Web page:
In the stellar halo of the Milky Way, astronomers have found more than 200 far-off variable stars known as RR Lyrae stars. Nearly half of the distance to our neighboring galaxy, Andromeda, located approximately 2.5 million light-years away, is covered by the most distant of these stars, which is more than a million light-years from Earth.
The stars in the RR Lyrae constellation offer ideal “standard candles” for gauging galactic distances because of their distinctive pulsations and brightness. The researchers were able to determine the Milky Way’s halo’s outermost limits thanks to these new data.
Raja GuhaThakurta, professor and chair of astronomy and astrophysics at UC Santa Cruz, said, “This study is redefining what constitutes the outer limits of our galaxy. Our galaxy and Andromeda are both big; there’s hardly any space between the two galaxies.”
“The stellar halo component of our galaxy is much bigger than the disk, which is about 100,000 light-years across. Our solar system resides in one of the spiral arms of the disk. In the middle of the disk is a central bulge, and surrounding it is the halo, which contains the oldest stars in the galaxy and extends for hundreds of thousands of light years in every direction.”
“The halo is the hardest part to study because the outer limits are so far away. The stars are sparse compared to the high stellar densities of the disk and the bulge, but the halo is dominated by dark matter and contains most of the galaxy’s mass.”
Yuting Feng, a doctoral student working with GuhaThakurta at UCSC, said, “Previous modeling studies had calculated that the stellar halo should extend to around 300 kiloparsecs or 1 million light years from the galactic center. (Astronomers measure galactic distances in kiloparsecs; one kiloparsec equals 3,260 light-years.) The 208 RR Lyrae stars detected by Feng and his colleagues ranged from about 20 to 320 kiloparsecs.”
“We could use these variable stars as reliable tracers to pin down the distances. Our observations confirm the theoretical estimates of the size of the halo, so that’s an important result.”
Data from the Next Generation Virgo Cluster Survey (NGVS), a project using the Canada-France-Hawaii Telescope (CFHT) to explore a cluster of galaxies far outside the Milky Way, formed the basis for the conclusions. The survey was not meant to look for RR Lyrae stars, so the researchers had to hunt for them in the data actively. The enormous galaxy cluster known as the Virgo Cluster is home to the massive elliptical galaxy M87.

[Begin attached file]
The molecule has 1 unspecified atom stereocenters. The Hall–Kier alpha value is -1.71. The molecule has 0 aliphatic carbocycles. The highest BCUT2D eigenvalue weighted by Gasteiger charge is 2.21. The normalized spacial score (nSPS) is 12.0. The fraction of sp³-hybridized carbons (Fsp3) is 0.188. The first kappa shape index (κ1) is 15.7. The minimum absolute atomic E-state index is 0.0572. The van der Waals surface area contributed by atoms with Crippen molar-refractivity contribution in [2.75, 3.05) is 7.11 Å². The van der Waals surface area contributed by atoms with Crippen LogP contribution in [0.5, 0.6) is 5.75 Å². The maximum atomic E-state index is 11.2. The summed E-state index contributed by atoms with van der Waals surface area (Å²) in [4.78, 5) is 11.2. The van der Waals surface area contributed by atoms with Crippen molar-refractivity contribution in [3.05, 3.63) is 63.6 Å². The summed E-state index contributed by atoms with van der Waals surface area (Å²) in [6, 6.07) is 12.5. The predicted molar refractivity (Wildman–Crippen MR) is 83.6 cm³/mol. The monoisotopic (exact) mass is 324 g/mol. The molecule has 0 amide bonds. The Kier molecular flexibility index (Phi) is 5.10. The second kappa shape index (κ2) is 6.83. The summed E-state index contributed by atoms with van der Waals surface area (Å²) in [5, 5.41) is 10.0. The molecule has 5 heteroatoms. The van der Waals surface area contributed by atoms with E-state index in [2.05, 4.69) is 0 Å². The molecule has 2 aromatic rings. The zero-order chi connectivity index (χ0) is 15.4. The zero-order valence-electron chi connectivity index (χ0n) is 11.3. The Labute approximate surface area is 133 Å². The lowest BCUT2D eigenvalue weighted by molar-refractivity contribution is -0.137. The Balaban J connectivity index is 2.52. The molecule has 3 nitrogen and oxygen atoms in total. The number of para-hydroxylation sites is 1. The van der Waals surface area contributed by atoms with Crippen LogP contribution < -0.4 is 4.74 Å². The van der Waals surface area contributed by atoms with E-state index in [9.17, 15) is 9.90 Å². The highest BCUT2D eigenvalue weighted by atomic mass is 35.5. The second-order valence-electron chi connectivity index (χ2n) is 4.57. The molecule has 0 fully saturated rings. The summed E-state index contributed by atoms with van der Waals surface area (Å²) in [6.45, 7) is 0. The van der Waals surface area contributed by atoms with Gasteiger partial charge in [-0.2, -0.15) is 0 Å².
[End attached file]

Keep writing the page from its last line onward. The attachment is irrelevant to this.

Feng explained, “To get a deep exposure of M87 and the galaxies around it, the telescope also captured the foreground stars in the same field, so the data we used are a by-product of that survey.”
GuhaThakurta claims that the excellent quality of the NGVS data enabled the team to obtain the most reliable and precise characterization of RR Lyrae at these distances. RR Lyrae is old stars with specific physical properties that cause them to expand and contract in a regularly repeating cycle.
GuhaThakurta said, “The way their brightness varies looks like an EKG—they’re like the heartbeats of the galaxy—so the brightness goes up quickly and comes down slowly, and the cycle repeats perfectly with this very characteristic shape. In addition, if you measure their average brightness, it is the same from star to star. This combination is fantastic for studying the structure of the galaxy.”
“The sky is full of stars, some brighter than others, but a star may look bright because it is very luminous or very close, and it can be hard to tell the difference. Astronomers can identify an RR Lyrae star from its characteristic pulsations, then use its observed brightness to calculate how far away it is. The procedures are not simple, however. More distant objects, such as quasars, can masquerade as RR Lyrae stars.”
Feng said, “Only astronomers know how painful it is to get reliable tracers of these distances. This robust sample of distant RR Lyrae stars gives us a potent tool for studying the halo and testing our current models of the size and mass of our galaxy.”
Researchers presented their findings in two talks at the American Astronomical Society meeting in Seattle on January 9 and 11.